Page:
And, of course, NO ONE is saying that either Michael Voris or RCTV has taught anything heretical.
They apparently take issue with it because it is (a) true and (b) not nice.
The Truth is not Nice.
The Truth will set you free.
Now, I'm sure Ed Peters is honest in the majority of his dealings, and many of them probably involve canon law. But in this particular case, he deliberately misrepresents the law in order to (a) make his bishop look good and (b) keep his job.
Either that, or he is a complete idiot.
And I'm far too charitable to think Ed Peters is at all stupid.
I actually feel sorry for the man - he's been dealt a completely rotten hand by his archbishop, and he has to publicly prostitute himself in order to keep his job and make his mortgage payments. All the other canon lawyers in the nation are looking at him, shaking their heads glumly and saying, "There but for the grace of God, go I." And the poor man KNOWS it.
Pray for him and his boss.
Ed has taken another shot at the jurisdiction question, but again drives wide of the mark. I'm shocked, shocked, I tell you.
I'll ignore his repeated appeal to his own authority and cut straight to the meat.
Well, what passes for meat.
To be honest, I can't believe he even ran this one up the flagpole, but here it is:
"Is it seriously to be contended that a local Church has no authority over local Catholics writing, editing, producing, and promoting extensive media programming copiously labeled as “Catholic” this and “Catholic” that, if the registered owner of the enterprise happens, conveniently, not to be Catholic?"Well, yeah, Ed, that happens all the time. For instance, let's say a Roman Catholic is hired to work for an Anglican organization that calls itself Catholic - Anglicans do that, you know. They call themselves Catholic.
Maybe we should whip them or something?
I don't know.
Ask your archbishop.
I'm sure he'll have an opinion.
Anyway, the local archbishop may have something to say to that local Roman Catholic, but he has NOTHING to say to the company he works for that calls itself Catholic. Archbishop can't very well tell the company to stop using the word "Catholic" as archbishop has no jurisdiction the Anglicans recognize, even if those Anglicans live in Detroit.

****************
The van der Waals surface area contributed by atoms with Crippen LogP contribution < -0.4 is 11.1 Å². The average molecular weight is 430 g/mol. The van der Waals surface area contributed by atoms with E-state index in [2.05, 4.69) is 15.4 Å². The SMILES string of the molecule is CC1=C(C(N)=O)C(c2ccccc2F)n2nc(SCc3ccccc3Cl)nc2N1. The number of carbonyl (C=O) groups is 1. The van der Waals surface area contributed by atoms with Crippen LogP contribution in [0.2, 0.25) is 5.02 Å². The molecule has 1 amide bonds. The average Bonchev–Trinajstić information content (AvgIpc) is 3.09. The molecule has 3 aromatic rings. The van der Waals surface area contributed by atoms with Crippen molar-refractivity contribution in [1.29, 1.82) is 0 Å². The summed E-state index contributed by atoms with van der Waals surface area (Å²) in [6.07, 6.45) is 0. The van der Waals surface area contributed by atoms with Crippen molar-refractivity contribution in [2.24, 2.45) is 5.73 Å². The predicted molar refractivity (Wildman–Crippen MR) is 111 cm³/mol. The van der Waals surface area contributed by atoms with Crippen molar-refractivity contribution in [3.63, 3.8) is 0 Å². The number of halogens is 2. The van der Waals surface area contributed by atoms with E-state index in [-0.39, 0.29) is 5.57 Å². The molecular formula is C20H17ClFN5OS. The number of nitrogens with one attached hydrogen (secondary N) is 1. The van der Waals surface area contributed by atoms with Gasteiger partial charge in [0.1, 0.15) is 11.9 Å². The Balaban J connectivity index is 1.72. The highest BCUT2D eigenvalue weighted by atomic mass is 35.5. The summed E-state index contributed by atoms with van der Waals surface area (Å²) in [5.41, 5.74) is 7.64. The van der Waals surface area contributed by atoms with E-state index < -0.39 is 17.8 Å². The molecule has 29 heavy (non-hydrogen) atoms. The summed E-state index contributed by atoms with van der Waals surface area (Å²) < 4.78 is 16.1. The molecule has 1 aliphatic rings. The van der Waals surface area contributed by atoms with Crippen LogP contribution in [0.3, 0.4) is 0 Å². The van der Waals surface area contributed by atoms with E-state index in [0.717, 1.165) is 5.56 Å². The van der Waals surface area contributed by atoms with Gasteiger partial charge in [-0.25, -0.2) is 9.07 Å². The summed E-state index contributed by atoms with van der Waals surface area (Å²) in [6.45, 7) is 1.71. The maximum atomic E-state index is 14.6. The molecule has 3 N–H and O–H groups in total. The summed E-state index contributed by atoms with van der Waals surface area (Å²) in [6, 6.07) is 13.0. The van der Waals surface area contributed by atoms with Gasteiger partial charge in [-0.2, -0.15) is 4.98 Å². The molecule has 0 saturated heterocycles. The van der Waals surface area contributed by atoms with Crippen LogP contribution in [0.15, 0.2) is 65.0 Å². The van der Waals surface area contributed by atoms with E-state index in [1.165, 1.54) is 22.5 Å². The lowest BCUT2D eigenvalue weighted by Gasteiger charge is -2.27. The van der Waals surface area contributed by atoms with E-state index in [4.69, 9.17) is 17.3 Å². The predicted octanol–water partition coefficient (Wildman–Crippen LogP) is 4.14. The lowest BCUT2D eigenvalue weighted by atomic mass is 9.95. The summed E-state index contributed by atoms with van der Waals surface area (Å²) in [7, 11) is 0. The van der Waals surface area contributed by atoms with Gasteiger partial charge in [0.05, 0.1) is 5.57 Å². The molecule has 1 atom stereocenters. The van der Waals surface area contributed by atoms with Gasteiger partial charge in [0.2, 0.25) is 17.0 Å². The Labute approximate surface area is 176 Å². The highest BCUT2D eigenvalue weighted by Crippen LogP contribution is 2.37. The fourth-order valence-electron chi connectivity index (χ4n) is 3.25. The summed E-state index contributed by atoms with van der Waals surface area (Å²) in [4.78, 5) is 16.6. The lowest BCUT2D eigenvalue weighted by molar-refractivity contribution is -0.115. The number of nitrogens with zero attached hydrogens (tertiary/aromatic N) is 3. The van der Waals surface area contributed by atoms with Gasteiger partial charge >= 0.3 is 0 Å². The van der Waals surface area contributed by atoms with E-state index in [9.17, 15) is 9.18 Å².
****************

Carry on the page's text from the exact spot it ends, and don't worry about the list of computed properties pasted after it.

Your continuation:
But it gets worse.
You see, the last I heard, it wasn't a sin for a Roman Catholic to work for an Anglican Catholic, so I can't imagine what archbishop would have to say to his Roman Catholic subject... Attaboy! perhaps?
A compliment on the tie he wore to work might be in order.
But, as long as he isn't writing heresy.... what would such an archbishop say to such a Catholic?
And why would an archbishop waste time on this problem when he's got so many pro-abort politicians and parish staff members he could be correcting?
Ed, I don't have to tell you that the Code says:
"Can. 216 Since they participate in the mission of the Church, all the Christian faithful have the right to promote or sustain apostolic action even by their own undertakings, according to their own state and condition. Nevertheless, no undertaking is to claim the name Catholic without the consent of competent ecclesiastical authority."Michael Voris didn't undertake to start RCTV, so he hasn't violated the canon.
South Bend has no complaints about RCTV, so they have obeyed their bishop and they're fine, too.
Which means Voris isn't working for a company that is under any bishop's jurisdictional ban.
Now, AOD is publicly ticked off at Voris, but that seems to be AOD's problem.
Unless AOD wants to pretend that it has power in South Bend?
Yeah, good luck with that.
Let me know how that works out.
By the way, has anyone else noticed how careful Ed was to stipulate that Fr. Pavone's organization was not technically under the bishop of Amarillo's full jurisdiction, but he keeps insisting that RCTV (whose connection to AOD via Voris is a lot more tenuous than Pavone's) is nevertheless under his own bishop's jurisdiction? I just find that incredibly humorous.
Anyway, Ed is still sad, because Ed still contemplates a terrible prospect.
Terrible, I tell you.
"For that matter, what if Brammer were to transfer his interest in RCTV to a non-Catholic, or to a conglomerate, maybe one overseas, or if he or another utilize(d) any of a half dozen id-masking options common in cyberspace?"Oh, HORRORS!!!
Like that couldn't have been done a decade ago, or three decades ago or 50 years ago or even a century ago (apart from the ID-masking, which is no different from setting up a shell company).
How is any one of these, or even all of them together, a new problem, Ed?
Is canon law so fragile that it NEVER faced such a set of circumstances before?
Changed ownership of a company is a new one to you, is it?
Never heard of a shell company (Hint: it doesn't involve eggs. Really.)?
I averred before that Ed Peters is not a stupid man.
He obviously holds a somewhat lower opinion of the rest of us.
I would suggest to Ed that he get out more, but given how well his defense of AOD is going and how high unemployment is under this regime, that wouldn't be a nice thing to wish on anyone.
So, continue to pray for him.
The poor man seems to be running out of straws.